Eufemismo y disfemismo durante la Guerra de Sucesión Española (1710-1713): George Ridpath

Raquel Sánchez Ruiz

Resumen


El eufemismo y el disfemismo aparecen frecuentemente en la comunicación política, pues el primero es un maquillaje lingüístico para el engaño y la distorsión de la realidad (Rodríguez González 1991: 90) mientras que el segundo destaca los atributos más peyorativos del tabú para ofender (Crespo-Fernández 2015: 2). Partiendo de ahí he analizado ambos recursos en los escritos políticos de George Ridpath durante la Guerra de Sucesión Española (1710-1713), en un corpus que abarca dos periódicos (The Observator y The Flying Post), con el fin de esclarecer cómo manipula y moldea la opinión pública británica mediante el lenguaje durante el periodo Estuardo. Para ello he seguido el enfoque de la Teoría de la Valoración (Martin y White 2005) de Taboada y Grieve (2004), así como la Teoría de la Cortesía (Brown y Levinson 1987), la Teoría de la Imagen (Goffman 1967), el Análisis Crítico de la Metáfora de Charteris-Black (2005: 45) y la Teoría de la Metáfora Conceptual (Gibbs 2011). Los resultados demuestran que Ridpath empleó el lenguaje eufemístico y disfemístico para representar positivamente al propio grupo y negativamente al oponente.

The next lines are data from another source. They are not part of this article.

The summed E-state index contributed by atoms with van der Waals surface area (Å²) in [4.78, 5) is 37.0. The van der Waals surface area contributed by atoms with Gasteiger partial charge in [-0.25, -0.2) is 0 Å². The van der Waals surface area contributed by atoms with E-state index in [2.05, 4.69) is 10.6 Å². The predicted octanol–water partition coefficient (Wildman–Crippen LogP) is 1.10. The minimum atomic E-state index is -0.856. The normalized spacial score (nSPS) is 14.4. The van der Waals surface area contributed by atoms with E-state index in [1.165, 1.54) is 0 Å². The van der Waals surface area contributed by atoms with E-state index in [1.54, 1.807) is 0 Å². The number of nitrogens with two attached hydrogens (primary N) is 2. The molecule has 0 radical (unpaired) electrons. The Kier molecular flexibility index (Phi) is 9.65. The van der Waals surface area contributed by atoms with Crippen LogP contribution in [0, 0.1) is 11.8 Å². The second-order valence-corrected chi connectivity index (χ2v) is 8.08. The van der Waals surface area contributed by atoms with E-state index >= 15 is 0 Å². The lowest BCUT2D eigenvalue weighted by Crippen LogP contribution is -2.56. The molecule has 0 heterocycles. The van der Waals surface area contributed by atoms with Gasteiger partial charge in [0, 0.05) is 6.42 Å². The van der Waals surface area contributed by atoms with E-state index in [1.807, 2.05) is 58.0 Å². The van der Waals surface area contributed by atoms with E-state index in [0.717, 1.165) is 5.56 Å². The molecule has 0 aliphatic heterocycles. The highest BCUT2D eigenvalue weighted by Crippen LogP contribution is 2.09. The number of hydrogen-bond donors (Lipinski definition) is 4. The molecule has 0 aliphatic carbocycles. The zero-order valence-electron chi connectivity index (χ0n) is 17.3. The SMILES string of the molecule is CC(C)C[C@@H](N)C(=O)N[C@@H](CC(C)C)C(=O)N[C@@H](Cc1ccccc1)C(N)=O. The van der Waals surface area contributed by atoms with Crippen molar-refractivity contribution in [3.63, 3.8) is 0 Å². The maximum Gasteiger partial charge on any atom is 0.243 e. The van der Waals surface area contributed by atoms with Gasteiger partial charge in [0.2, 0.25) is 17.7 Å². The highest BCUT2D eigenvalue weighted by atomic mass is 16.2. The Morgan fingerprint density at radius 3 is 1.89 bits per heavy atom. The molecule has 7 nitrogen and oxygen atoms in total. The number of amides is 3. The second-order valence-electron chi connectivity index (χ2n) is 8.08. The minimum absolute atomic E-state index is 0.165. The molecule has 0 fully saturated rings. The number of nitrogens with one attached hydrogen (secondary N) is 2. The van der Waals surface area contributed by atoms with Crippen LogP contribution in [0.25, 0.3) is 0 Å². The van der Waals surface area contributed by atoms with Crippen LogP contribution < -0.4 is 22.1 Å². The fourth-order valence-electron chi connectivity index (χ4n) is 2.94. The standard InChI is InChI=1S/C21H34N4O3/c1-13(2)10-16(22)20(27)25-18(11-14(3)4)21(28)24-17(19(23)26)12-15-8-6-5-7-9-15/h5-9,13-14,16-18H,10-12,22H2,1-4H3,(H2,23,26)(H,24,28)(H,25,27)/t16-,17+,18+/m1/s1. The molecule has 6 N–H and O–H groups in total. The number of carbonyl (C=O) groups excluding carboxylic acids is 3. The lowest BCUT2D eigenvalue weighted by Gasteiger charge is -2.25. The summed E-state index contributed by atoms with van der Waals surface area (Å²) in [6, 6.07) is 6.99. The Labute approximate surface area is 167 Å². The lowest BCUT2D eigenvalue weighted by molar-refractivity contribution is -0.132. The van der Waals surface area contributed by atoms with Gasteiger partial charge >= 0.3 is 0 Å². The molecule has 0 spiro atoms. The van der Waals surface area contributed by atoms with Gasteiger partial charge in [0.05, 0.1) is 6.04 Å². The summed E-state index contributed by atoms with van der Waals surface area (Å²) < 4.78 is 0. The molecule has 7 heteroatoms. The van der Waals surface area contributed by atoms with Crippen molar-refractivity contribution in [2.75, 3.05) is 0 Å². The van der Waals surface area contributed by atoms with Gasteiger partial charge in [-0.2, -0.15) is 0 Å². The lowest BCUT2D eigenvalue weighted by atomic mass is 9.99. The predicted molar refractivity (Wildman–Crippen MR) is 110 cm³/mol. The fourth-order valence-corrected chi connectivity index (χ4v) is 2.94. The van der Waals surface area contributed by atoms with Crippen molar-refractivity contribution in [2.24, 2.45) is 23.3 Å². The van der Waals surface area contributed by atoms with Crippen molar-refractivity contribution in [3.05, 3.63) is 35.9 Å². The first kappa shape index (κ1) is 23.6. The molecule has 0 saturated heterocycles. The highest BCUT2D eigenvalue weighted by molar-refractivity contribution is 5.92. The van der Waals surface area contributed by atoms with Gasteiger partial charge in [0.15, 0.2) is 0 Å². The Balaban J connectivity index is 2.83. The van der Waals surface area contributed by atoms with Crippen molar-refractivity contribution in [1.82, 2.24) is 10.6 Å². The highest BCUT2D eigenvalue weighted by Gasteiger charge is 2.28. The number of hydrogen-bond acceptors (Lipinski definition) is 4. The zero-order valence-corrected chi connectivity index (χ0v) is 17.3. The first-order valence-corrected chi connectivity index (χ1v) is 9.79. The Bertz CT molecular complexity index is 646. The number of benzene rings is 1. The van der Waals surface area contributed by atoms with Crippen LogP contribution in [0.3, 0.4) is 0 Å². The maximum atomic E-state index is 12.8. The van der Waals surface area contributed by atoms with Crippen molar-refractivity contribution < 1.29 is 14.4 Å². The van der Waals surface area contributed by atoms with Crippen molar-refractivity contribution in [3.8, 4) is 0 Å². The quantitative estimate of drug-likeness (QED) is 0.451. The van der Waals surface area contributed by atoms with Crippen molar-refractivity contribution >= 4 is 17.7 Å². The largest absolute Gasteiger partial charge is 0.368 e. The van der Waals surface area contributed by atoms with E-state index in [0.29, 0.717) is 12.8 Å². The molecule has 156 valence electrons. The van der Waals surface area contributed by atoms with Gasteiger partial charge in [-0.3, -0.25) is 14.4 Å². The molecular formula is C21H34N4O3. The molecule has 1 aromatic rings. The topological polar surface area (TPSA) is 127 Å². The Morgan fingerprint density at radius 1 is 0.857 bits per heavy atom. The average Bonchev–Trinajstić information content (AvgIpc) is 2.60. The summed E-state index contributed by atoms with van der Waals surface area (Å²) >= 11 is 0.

Palabras clave


eufemismo; disfemismo; George Ridpath; escritos políticos; Guerra de Sucesión Española

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Referencias


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DOI: https://doi.org/10.18172/cif.2959

Copyright (c) 2017 Raquel Sánchez Ruiz

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Este obra está bajo una licencia de Creative Commons Reconocimiento 4.0 Internacional.

© Universidad de La Rioja, 2013

ISSN 0211-0547

EISSN 1699-292X